• It’s so true and that’s this movie’s biggest problem is that it’s not reaching the people it’s supposed to. But then you could argue the whole thing would just go straight over it’s target audience’s collective head…

          • See, I think the opposite. The theme of the movie is essentially a lesson for all of us. People keep bringing up Saw fans, but the fact is, we don’t hate the Saw movies because of the violence, we hate them because they are just really terrible films. On the other hand, I’m sure there are are film buffs out there that could go on for pages about this movie’s lesson of accepted violence, but would also claim to enjoy something like Audition, which is ten times more disturbing and violent than any commercial horror film and doesn’t seem to have any reason for that violence and gore except that it makes the film really fucking scary (which is the whole point). Violence in movies has become so common place that there’s probably not a person out there that could watch this movie and claim to not count a violent movie as one of their favorites (with even films like The Godfather and Goodfellas following under the “violence-as-entertainment” umbrella). Which could be the actual biggest problem with this movie: it’s preaching to the choir because everyone watching wants to believe they are part of the choir.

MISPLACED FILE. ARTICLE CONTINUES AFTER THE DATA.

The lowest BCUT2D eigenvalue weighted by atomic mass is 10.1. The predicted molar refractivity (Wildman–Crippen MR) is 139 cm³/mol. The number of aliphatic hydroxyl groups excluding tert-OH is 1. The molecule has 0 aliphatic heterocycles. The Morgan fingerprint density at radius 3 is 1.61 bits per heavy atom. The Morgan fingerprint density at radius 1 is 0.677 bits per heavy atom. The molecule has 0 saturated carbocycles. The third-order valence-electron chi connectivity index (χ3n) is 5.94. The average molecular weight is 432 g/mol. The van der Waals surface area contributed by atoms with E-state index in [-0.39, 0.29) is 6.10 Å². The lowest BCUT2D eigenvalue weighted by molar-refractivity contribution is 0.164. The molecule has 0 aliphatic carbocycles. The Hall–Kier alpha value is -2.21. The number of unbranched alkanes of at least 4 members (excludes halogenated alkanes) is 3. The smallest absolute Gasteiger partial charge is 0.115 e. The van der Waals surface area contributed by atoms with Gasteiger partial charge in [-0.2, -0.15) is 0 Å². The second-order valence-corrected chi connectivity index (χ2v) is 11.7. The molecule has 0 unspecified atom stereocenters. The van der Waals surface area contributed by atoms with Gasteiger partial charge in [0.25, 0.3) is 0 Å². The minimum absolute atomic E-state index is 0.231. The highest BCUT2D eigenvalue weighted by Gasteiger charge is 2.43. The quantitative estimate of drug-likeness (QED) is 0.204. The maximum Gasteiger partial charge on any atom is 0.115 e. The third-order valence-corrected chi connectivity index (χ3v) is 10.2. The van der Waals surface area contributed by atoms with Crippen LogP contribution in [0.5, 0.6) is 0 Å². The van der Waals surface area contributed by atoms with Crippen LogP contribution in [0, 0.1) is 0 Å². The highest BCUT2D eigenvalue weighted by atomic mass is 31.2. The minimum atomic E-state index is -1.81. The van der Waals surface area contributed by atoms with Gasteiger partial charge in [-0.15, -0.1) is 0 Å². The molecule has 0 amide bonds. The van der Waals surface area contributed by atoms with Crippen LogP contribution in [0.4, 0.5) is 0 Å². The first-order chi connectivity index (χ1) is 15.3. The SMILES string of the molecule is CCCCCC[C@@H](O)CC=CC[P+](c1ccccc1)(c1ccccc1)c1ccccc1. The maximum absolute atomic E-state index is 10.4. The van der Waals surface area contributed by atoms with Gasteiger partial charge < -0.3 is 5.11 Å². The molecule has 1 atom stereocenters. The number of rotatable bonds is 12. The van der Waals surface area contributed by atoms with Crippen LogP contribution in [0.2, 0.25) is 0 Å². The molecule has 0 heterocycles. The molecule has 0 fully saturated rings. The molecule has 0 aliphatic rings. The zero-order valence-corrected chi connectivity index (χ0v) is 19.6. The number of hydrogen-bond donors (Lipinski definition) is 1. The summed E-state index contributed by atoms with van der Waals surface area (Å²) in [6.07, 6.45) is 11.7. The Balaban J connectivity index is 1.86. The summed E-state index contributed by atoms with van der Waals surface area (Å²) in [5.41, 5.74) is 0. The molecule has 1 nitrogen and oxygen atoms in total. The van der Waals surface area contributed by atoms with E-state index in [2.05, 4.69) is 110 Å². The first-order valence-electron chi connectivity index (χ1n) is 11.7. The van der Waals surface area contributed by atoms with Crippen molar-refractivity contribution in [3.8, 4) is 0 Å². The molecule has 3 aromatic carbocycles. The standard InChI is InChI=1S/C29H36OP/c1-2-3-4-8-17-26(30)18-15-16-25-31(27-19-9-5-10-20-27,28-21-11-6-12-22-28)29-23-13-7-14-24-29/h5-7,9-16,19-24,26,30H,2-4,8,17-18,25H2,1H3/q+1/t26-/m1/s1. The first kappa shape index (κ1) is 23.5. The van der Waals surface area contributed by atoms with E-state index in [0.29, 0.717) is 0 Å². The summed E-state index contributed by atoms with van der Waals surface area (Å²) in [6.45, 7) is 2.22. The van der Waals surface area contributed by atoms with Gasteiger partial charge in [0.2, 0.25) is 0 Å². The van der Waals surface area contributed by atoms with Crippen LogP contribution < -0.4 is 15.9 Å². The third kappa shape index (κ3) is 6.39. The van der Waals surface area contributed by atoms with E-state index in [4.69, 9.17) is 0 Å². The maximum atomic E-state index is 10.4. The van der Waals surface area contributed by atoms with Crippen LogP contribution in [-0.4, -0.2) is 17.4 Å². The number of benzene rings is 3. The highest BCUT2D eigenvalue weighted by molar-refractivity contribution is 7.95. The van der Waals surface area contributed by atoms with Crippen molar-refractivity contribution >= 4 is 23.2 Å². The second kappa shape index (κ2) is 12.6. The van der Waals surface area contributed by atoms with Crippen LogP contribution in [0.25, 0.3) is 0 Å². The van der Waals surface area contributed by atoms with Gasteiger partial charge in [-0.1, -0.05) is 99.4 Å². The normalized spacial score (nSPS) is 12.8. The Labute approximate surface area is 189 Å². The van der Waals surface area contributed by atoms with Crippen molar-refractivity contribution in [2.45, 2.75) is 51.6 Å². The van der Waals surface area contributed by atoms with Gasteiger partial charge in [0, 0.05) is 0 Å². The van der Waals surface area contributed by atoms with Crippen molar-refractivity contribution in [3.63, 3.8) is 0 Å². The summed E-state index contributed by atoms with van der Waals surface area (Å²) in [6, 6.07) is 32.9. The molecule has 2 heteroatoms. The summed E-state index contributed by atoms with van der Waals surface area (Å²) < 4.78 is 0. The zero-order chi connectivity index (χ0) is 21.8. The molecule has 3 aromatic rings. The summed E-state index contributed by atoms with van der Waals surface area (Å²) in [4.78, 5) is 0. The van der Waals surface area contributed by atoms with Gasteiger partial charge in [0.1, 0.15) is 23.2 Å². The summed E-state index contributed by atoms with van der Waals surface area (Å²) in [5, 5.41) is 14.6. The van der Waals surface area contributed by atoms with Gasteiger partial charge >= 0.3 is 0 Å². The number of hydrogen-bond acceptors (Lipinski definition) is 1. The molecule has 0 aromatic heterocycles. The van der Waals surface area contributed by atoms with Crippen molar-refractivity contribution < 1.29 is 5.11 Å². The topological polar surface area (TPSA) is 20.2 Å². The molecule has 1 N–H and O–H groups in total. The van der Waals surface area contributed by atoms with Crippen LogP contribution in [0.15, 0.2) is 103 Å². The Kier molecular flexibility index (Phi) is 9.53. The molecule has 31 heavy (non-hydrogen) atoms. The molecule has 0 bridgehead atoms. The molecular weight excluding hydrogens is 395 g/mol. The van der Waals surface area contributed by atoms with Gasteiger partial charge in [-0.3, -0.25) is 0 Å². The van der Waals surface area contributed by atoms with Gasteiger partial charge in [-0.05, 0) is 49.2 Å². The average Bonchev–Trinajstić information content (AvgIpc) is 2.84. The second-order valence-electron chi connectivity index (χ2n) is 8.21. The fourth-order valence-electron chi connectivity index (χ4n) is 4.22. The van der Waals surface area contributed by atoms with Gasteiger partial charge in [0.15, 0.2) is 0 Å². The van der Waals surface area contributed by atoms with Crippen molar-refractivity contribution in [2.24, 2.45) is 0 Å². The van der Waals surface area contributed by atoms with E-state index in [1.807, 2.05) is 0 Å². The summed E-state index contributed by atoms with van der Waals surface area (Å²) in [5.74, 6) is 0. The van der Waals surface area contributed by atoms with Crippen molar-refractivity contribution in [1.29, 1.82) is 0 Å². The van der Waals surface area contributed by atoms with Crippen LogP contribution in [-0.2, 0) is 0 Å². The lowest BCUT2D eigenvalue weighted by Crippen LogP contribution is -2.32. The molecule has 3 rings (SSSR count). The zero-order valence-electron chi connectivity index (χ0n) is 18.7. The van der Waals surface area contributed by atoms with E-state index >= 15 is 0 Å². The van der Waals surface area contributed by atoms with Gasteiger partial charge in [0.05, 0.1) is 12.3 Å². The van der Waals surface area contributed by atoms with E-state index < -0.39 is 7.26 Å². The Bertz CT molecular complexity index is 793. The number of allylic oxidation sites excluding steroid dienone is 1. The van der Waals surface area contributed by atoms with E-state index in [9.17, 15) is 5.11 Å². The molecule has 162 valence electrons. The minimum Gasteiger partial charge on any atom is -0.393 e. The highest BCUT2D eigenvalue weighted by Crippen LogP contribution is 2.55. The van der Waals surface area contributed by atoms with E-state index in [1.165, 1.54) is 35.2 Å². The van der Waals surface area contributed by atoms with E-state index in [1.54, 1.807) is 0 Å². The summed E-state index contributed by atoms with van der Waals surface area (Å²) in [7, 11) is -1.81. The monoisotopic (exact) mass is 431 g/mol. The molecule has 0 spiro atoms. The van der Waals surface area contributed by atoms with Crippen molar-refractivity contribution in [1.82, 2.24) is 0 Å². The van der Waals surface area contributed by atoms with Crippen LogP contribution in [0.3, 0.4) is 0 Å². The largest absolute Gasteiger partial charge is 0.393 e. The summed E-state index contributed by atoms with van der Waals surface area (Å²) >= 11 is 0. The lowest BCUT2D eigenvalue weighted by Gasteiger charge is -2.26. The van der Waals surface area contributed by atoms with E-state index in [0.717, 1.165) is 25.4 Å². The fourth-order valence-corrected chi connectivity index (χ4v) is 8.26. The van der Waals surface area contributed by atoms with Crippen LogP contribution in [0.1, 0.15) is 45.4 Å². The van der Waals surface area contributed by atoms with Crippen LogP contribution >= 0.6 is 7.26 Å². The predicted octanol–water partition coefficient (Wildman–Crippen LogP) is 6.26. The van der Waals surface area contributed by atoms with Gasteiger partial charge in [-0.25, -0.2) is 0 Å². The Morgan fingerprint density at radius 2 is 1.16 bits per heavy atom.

• I don’t know about everyone else, but I hate the Saw films because they are both terrible and full of gratuitous violence.

          • What about Cannibal Holocaust? Extremely violent has some meaning I guess, similar to Haunted (a book, sorry this isn’t Bookgum) by Chuck Palahniuk

      • Nothing my poor state’s horrible governor has done or will do is OK. EVER. Fuck that guy.

  5. I remember when the remake came out, David Edelstein reviewed it for NPR, and he said that after he had watched the original, he “removed the DVD and snapped it over my knee.”

    Maybe if we had done this to Saw it wouldn’t have spawned 14 children…

  6. Every review I have ever seen about this movie, both negative and positive, have said the same exact thing. That same sentiment was basically how I felt about the movie after watching it. For something that makes you think so much, it isn’t really open to much interpretation. I don’t know if that’s bad or good.

  7. I have not seen the original, and from the looks of it, it seems that it is the more interesting version when you look at the surrounding factors. 1997 – USA culture was hella spreading, the idea that America was the future of the world was being force fed to everyone who had a TV worldwide, and then some. An idea that a film would satirize it so much to the point of using NASCAR as a backdrop for a horrific murder sounds pretty genius.